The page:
"I think it's cruel! Don't do it again," she pleaded.

They watched the monkeys in an adjoining cage swinging on the limbs and branches. Maybe Darwin was right he thought. We do look a lot like them. Give them a peanut and they're happy, but we want more.

"Aren't they sweet." she threw them some peanuts. "Look at that cute little one, the one sitting in the corner. I wonder why he doesn't swing."

"Maybe he doesn't feel like swinging, " he heard himself say.

They moved slowly along the midway. He could now see the balloons. He walked over to the man selling the balloons.

"How much for the red one? The one at the top."

"Fifty cents."

"They're getting more expensive," he whispered.

"What's that, " the man asked.

"Nothing, just thinking out loud."

"You aren't buying that, " the girl kidded him as she pointed to the red balloon.

"I though it would be fun," he said apologetically.

"Silly, they're only for children," she walked further along.

He caught up with her and put his arm around her waist.

"The tunnel of love," she read the sign mechanically.

"Would you like to try it?" he asked.

"Oh, I think it would be fun."

He bought the tickets and they sat in one of the small boats, and they were pushed into the stream by the ticket seller. She was quiet until the boat entered the tunnel, her head resting on his shoulder.

Lifting her head up she whispered: "I'm scared, are you?"

He smiled and patted her shoulder.

"It's so dark, " he heard her say. "I can't see where we're going. Will we get through all right?"

"I think so, " he assured her.

The eerie shapes along the tunnel walls came to life and their recorded voices frightened her. She moved closer to him.

He felt good having her close to him. He wanted to protect her, she seemed so fragile.

He kissed her and she sighed. The little boat carrying them came out of the tunnel and sped down an incline. He had not anticipated such an ending from the 'tunnel of love'.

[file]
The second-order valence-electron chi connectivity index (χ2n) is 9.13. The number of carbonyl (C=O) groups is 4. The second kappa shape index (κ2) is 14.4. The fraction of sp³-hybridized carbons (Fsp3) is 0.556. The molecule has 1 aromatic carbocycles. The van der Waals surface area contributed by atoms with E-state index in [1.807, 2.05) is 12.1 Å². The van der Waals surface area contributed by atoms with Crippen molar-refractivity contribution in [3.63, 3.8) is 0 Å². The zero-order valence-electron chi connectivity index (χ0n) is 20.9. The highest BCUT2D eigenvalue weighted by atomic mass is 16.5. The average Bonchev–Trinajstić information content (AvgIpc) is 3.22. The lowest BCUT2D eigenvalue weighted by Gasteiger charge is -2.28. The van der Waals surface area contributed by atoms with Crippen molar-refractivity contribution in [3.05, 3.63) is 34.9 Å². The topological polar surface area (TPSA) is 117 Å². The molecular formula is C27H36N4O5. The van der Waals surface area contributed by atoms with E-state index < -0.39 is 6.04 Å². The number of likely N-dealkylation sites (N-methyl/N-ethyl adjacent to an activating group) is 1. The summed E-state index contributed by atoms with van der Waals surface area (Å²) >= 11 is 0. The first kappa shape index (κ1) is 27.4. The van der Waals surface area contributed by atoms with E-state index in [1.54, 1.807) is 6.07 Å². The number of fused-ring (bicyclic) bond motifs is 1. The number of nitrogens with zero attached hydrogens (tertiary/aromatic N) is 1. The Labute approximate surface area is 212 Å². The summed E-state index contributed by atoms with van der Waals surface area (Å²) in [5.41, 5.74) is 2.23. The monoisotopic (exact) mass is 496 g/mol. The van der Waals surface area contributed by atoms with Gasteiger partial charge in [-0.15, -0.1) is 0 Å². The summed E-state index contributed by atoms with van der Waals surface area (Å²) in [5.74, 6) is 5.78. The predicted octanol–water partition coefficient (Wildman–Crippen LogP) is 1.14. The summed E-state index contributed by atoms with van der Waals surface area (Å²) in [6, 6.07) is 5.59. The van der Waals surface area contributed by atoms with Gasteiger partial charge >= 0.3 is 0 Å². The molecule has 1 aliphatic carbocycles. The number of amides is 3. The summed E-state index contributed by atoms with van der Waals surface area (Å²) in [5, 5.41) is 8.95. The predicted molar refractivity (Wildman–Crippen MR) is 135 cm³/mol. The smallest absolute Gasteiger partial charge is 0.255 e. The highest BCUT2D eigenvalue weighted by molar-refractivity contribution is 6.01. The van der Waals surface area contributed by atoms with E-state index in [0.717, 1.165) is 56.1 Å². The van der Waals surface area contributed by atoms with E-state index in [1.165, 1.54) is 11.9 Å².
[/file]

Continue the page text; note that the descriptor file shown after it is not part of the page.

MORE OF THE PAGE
She slipped out of his arms and almost fell from the boat, but he grabbed her and pulled her back to her seat. She was scared and angry , he could see that.

"Damn, " she said, "why didn't you hold me? I lost my hat."

"I didn't know that was coming up. But no harm done, we're still safe." He tried to apologize.

"But I ruined my hat, look at it." she pulled the wet hat from the water and began crying.

He took his handkerchief from his pocket and wiped her tears.

"It's all your fault, " she said angrily.

"There, there, no harm was done " he said laughingly, "let me kiss the tears away."

He leaned over and kissed her wet eyes. She pulled away and slapped his face.

He was back on the midway again, the young girl and her escort were gone. Only a few people remained. Most of the lights were now turned off and only a few concession stands were still open. His throat was parched and he walked to the refreshment stand and bought a cold drink. The liquid felt refreshing on his throat. He finished it quickly and stood watching the last remaining lights along the midway.

He played with the coins in his pocket while he moved away from the stand. Somewhere he could hear a barker shouting something about a last chance. He could see a red balloon, reaching up to the dark sky and moving toward him. He lowered his eyes and he saw the balloon man. He walked over to him.

"How much for the balloons?"

"Fifty cents each," the balloon man said mechanically.

"How much for the whole lot," he asked.

"Ten bucks and they're all yours, " the man said with a smile.

He reached into his pocket and retrieved a ten dollar bill.

With the balloons in his hand he walked to the hyena cage. They were still laughing. He released the balloons and watching them rise up into the night sky, he joined the hyenas and laughed as loud as he could.

Copyright 2006 by John Fedako